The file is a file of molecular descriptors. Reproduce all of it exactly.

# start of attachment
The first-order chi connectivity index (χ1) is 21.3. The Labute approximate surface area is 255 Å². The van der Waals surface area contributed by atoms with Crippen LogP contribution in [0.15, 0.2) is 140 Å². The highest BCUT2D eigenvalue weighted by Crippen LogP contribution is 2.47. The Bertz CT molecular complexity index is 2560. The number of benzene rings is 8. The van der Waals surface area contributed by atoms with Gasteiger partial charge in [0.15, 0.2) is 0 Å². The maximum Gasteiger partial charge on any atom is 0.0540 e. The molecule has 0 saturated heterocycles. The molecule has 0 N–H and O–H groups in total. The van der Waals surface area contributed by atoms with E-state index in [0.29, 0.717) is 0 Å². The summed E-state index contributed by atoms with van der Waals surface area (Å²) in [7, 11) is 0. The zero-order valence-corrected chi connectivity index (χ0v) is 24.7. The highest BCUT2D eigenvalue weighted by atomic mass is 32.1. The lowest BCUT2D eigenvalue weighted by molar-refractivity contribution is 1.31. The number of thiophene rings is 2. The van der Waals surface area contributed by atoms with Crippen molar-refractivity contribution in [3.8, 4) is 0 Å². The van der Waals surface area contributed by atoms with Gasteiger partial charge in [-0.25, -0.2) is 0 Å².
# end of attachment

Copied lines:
The first-order chi connectivity index (χ1) is 21.3. The Labute approximate surface area is 255 Å². The van der Waals surface area contributed by atoms with Crippen LogP contribution in [0.15, 0.2) is 140 Å². The highest BCUT2D eigenvalue weighted by Crippen LogP contribution is 2.47. The Bertz CT molecular complexity index is 2560. The number of benzene rings is 8. The van der Waals surface area contributed by atoms with Gasteiger partial charge in [0.15, 0.2) is 0 Å². The maximum Gasteiger partial charge on any atom is 0.0540 e. The molecule has 0 saturated heterocycles. The molecule has 0 N–H and O–H groups in total. The van der Waals surface area contributed by atoms with E-state index in [0.29, 0.717) is 0 Å². The summed E-state index contributed by atoms with van der Waals surface area (Å²) in [7, 11) is 0. The zero-order valence-corrected chi connectivity index (χ0v) is 24.7. The highest BCUT2D eigenvalue weighted by atomic mass is 32.1. The lowest BCUT2D eigenvalue weighted by molar-refractivity contribution is 1.31. The number of thiophene rings is 2. The van der Waals surface area contributed by atoms with Crippen molar-refractivity contribution in [3.8, 4) is 0 Å². The van der Waals surface area contributed by atoms with Gasteiger partial charge in [-0.25, -0.2) is 0 Å².